8 Tips to Improve Your Hygiene Departments Production

Are the numbers in your hygiene department less than they were before the pandemic began?

Many offices are finding for various reasons that their department is not performing in the same way, either more openings, less production if they aren’t performing aerosol generating procedures (AGP) or patients not wanting to return to dental appointments yet during the pandemic.

We always have to remember that our hygiene schedule and ultimately our hygiene production follow a cycle, so if you aren’t busy now you are also laying the ground work that you won’t be busy three to six months from now either.

Here some tips to help improve your hygiene departments production:

  1. If the hygienists are not performing AGP and are doing hand scaling only, they may be spending more time with patients. If they are, then ensure that this extra time has been reflected in the patients billing.
  2. Alternatively, if the time being spent on patient appointments is shorter in length, then you may want to have the hygienists evaluate the appointment length of time that they are asking for the next appointment, it will need to be adjusted accordingly.
  3. It is time to evaluate your overall hygiene program, are all of your hygienists treating patients using the same Standard of Care? Many dentists will make the assumption that their hygiene team are all treating patients the same way, when in reality they may have different ways of deciding what perio intervals a patient will need. You will want to work with your hygiene department to develop an overall Standard of Care Protocol for your office to ensure that all patients are receiving the same recommendations regardless of their provider.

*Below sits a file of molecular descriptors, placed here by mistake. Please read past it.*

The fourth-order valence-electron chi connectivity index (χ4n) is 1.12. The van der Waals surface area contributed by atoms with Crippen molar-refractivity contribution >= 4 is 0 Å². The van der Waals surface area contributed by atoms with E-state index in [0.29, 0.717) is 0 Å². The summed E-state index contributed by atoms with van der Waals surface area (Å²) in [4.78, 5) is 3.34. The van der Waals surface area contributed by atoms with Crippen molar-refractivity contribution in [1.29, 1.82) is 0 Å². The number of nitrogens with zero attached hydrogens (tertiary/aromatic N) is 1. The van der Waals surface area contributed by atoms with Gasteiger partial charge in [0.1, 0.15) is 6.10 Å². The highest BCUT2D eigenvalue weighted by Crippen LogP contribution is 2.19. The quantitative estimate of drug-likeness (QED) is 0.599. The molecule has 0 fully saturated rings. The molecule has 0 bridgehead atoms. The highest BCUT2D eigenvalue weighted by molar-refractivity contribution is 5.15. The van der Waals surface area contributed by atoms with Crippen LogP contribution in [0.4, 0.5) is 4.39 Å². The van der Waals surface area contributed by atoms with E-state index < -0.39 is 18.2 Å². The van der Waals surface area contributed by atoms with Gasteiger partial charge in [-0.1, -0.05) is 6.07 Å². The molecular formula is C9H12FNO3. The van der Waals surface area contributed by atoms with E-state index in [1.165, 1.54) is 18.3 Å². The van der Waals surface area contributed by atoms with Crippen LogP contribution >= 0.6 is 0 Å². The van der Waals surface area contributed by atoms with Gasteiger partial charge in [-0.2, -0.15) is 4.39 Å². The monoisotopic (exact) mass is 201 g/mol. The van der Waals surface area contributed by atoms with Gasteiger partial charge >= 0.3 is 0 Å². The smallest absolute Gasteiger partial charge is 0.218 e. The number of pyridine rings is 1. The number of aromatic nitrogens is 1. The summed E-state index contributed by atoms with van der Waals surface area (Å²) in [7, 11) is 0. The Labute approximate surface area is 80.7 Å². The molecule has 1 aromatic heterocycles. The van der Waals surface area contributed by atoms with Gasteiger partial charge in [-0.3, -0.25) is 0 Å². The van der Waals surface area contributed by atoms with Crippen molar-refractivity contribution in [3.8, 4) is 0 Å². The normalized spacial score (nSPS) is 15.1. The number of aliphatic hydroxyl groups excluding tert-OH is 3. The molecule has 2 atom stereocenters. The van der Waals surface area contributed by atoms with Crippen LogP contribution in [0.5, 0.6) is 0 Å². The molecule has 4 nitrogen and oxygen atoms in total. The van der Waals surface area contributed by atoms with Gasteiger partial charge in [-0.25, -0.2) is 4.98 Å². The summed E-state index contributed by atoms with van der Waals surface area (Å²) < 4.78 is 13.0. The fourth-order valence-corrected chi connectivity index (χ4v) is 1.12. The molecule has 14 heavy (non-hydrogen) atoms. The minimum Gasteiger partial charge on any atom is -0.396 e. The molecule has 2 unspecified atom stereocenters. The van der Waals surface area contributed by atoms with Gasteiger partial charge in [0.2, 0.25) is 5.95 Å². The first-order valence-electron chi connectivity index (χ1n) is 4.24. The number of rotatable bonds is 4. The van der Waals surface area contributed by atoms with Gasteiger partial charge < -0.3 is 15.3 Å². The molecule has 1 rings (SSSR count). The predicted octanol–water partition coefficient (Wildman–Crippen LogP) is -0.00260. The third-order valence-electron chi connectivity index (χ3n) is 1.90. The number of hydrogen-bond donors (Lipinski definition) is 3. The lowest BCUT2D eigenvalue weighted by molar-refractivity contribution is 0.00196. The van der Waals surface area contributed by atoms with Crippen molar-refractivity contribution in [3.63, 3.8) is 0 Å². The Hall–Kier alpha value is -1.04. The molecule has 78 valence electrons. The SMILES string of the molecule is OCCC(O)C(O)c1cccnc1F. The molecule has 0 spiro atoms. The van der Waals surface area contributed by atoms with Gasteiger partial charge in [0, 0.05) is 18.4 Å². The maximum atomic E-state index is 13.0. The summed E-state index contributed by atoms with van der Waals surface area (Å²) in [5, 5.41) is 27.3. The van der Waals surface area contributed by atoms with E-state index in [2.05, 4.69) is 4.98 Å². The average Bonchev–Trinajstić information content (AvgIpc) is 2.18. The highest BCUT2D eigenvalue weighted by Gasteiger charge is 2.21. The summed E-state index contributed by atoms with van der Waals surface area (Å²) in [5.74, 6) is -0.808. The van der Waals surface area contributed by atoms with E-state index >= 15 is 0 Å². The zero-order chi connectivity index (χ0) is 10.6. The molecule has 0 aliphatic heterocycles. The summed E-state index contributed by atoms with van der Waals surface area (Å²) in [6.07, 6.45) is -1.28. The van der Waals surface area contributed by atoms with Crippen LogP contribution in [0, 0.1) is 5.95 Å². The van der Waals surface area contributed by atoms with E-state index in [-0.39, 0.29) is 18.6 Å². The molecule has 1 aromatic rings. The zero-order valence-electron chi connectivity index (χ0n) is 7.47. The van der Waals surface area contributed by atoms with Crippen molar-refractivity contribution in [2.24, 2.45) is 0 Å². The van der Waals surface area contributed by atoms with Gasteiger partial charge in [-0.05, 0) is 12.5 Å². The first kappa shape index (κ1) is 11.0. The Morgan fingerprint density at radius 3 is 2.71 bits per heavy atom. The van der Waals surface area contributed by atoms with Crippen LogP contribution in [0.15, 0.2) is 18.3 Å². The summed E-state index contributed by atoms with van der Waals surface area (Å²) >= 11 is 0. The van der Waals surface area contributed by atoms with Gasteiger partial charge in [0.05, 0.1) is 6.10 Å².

4. If you experiencing more open time as patients are wanting to “wait” on their hygiene care because of Covid, I would suggest that you work with your patient/hygiene coordinator to ensure that since the return to work all patients have received two phone calls/emails/texts. Just because a patient in July said they are not ready to return to the office then they may be ready now, but it has slipped off their radar.
  5. Have your team print out separate lists for patients who are due now and not yet booked, patients who are 30-59 days past due, patients who are 60 to 89 days past due and patients who are 90 plus days due. These lists can be shared with the rest of the office, it may be decided that some of these patients are better contacted by someone else in the office that they have connected with previously, whether it’s their hygienist or an assistant. The assigned team member can connect with the patient and provide information that way.
  6. You can put together an educational email with the help of your hygienists describing the reasons why hygiene care isn’t optional for many patient’s overall health. If you combine this with the safety measures being taken in your office, it may clarify for your patients the importance of their dental visits. This information can be relayed through a mass email or mailing.
  7. Patients who have delayed their care may need more than one appointment or may need longer appointments. Administrators can plant this seed when the patient is booking, the hygienists can mention this to the patient prior to starting the appointment and the dentist can support this when they enter the room for  the patient exam. If an appointment is extended then ensure that billing is reflective of the time spent with the patient.
  8. If fallow time is being used in offices using AGP then ensure that time management is effective in that lunches and breaks should coincide with fallow time for those rooms.

Throwing up your hands and saying there is nothing I can do about this, isn’t a solution. Take action yourself or ask for help to take control of the hygiene production in your office.

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